Over 30 years, MacDonald has moved from pencils and papers to Windows, from "hold" buttons to caller ID, from mimeograph machines to cell phones.

The issues have moved from smoke-free buildings to AIDS to SARS and monkeypox.

What's the one question she never thought she'd be asked?

"How a sexually transmitted disease is transmitted," she said.

"To talk about warts and chancres and sores and crabs. And methods of birth control. Wow. I never pictured me doing that sort of thing."

Though she is assured, professional and ahead of her time in the public health arena, in her private life MacDonald admits to being a touch old-fashioned, and a bit nervous at being in the spotlight.

She is protective of her husband, Guy, who retired not long ago, and their daughter, Lauren, a student at Wichita State University, preferring to keep them and her home life out of the public eye.

We can divulge this much: She has a swimming pool in her back yard, which she intends to use this summer. She has a chocolate Lab named Mocha who was a stray. She and Guy annually entertain WSU students from Nepal. She eats broccoli or spinach every day. And she suspects that two weeks after retiring, she'll be saying, "OK, what's next?"

Building a career

Caption: MacDonald, who taught science in Nepal as a Peace Corps volunteer, moved to Wichita, Kansas in 1972.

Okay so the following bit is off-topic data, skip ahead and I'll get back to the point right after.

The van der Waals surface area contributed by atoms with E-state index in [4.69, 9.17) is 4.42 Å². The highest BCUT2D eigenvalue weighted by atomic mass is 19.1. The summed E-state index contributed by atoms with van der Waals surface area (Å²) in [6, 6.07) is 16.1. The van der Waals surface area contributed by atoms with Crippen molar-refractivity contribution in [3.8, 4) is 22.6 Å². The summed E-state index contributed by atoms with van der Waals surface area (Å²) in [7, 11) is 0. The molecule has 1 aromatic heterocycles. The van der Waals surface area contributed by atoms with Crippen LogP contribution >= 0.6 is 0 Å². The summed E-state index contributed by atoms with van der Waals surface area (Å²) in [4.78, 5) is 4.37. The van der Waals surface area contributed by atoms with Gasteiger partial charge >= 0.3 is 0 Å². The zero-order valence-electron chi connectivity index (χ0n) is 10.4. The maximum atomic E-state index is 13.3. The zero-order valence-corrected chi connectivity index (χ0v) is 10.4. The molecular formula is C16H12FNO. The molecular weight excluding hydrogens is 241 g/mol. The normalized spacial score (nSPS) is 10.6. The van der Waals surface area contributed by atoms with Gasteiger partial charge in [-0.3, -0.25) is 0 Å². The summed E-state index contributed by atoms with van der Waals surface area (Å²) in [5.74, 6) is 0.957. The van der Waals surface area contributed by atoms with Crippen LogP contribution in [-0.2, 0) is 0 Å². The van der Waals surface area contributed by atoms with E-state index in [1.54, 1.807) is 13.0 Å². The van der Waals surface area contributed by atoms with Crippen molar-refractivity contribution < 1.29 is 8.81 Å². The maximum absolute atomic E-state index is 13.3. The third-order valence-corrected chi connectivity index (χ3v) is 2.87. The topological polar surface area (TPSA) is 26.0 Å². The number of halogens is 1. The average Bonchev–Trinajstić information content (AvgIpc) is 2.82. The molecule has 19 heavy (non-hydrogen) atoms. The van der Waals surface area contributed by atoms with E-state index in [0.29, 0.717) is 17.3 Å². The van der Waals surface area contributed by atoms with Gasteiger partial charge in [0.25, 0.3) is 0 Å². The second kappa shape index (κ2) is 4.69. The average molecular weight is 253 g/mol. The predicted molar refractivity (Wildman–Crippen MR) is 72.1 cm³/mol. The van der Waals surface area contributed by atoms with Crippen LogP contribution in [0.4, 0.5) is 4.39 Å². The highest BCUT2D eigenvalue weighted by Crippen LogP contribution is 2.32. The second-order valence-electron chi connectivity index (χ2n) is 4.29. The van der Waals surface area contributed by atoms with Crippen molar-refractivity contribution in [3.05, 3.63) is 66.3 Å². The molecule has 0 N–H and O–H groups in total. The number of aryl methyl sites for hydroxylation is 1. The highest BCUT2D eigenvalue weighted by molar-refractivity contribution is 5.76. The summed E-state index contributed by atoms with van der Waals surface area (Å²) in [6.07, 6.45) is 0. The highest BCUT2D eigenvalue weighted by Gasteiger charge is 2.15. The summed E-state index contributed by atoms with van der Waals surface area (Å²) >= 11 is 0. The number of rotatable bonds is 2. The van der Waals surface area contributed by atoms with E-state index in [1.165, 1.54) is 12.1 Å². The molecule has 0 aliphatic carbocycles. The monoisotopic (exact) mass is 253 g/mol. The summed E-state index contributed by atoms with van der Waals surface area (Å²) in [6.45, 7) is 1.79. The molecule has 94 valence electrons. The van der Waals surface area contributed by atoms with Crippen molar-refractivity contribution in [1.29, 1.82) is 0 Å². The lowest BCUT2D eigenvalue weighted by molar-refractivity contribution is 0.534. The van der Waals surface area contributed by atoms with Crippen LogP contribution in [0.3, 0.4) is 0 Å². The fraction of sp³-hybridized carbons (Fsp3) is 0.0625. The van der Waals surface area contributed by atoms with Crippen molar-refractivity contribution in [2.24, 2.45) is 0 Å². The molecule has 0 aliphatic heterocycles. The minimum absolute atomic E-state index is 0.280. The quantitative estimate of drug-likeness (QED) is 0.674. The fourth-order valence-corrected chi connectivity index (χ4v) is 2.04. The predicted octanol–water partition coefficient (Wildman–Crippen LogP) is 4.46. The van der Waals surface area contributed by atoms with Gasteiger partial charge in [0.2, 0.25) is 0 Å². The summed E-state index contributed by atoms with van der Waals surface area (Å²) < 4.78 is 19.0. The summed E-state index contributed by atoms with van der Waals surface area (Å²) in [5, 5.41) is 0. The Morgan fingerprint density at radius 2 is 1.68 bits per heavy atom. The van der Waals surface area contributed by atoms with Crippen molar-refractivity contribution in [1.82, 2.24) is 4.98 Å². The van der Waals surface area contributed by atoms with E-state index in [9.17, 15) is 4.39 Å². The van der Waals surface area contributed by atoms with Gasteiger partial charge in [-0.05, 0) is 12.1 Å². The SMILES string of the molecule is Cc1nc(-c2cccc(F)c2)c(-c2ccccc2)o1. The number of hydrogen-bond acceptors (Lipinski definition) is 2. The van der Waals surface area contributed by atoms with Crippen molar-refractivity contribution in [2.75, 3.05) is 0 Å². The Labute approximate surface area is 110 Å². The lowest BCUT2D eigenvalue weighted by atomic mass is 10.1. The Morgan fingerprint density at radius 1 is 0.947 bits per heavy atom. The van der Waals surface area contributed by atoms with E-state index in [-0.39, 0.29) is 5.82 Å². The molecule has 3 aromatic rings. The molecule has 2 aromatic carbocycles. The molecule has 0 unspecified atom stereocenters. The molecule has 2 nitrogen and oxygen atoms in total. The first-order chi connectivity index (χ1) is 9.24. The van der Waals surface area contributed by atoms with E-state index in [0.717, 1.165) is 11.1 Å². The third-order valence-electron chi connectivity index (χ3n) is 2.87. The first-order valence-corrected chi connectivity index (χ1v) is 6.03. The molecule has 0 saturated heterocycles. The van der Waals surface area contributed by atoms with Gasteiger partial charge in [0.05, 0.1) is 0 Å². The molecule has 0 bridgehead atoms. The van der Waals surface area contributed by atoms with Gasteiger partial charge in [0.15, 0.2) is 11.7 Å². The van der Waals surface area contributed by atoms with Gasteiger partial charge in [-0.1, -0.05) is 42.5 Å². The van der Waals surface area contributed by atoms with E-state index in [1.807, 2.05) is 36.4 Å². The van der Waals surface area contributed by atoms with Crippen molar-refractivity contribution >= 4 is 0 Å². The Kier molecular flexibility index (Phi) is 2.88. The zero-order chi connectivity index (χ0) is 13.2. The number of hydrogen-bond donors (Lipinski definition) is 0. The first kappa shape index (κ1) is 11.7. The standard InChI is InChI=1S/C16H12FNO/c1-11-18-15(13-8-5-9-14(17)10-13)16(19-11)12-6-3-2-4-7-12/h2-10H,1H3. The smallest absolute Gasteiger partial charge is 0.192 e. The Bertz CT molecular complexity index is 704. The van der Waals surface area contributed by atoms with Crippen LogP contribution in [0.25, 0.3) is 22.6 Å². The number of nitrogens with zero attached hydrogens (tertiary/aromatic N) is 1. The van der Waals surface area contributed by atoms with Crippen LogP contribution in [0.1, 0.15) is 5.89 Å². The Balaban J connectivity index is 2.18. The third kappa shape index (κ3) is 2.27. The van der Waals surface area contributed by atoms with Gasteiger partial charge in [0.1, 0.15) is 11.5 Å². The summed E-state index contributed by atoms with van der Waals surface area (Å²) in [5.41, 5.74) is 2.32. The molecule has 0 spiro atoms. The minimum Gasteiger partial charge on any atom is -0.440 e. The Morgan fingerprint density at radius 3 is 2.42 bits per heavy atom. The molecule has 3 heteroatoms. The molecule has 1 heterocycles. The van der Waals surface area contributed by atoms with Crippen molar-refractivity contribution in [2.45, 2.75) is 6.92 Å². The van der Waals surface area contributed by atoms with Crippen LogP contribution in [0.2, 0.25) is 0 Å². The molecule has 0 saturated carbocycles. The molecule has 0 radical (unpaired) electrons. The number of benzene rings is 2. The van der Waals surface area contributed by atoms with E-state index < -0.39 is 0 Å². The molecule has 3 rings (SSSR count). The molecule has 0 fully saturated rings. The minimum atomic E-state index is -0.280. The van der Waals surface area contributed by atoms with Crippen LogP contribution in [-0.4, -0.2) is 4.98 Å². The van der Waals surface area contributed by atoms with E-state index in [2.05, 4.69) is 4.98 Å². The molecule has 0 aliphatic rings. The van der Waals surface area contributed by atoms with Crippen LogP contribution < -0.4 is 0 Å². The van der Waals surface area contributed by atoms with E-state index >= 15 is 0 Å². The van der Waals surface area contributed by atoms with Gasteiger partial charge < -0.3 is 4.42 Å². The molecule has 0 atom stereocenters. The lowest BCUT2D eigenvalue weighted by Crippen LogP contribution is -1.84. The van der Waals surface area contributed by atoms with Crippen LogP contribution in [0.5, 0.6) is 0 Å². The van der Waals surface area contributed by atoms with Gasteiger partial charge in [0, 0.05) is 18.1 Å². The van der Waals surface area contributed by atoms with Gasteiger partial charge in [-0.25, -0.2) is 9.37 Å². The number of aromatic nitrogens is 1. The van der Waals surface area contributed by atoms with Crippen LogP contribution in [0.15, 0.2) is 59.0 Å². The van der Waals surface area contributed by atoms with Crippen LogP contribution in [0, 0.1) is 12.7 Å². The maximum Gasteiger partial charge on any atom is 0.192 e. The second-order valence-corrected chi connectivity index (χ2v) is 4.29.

MacDonald, who worked as a chemist on the East Coast and taught science in Nepal as a Peace Corps volunteer, moved to Wichita when Guy was transferred here in 1972.

She hadn't planned to work. But with Guy out making sales calls, "I found myself sitting there watching television. In my nightgown."

After two days of that, she went job hunting. She had worked for the Lung Association back east (it's where she gave up smoking, in 1969) so she took a job first at the Arthritis Foundation, for nine months.

She joined the Health Department in 1973 at the invitation of then-director Mervyn Silverman, also a Nepal-based Peace Corps veteran. In 1979, she became director of health education.

Her work was recognized 10 years ago by the Kansas Public Health Association, which gave her its first Public Health Education Award.

Looking ahead, MacDonald is sure the Health Department is in good hands, though she thinks it would make more sense to have environmental health functions -- air quality, restaurant inspections and the like -- back under the same roof rather than in city government's hands because health issues are health issues, regardless of political boundaries.

For months, she has been preparing others to spread the word about disease and other public health problems. Always know three facts, she tells them: The description, the route of transmission and prevention.

"It wouldn't be public health if you didn't talk about prevention."

Now, she said, it's time for her to move on. She, Guy and her mother are all in good health. Lauren is on her own.

It's time to step out of the public eye. It's time for travel and doing what she wants, when she wants.

"You only need so much to live on," she said. "So why wait?"
Reach Karen Shideler at 268-6674 or kshideler@wichitaeagle.com.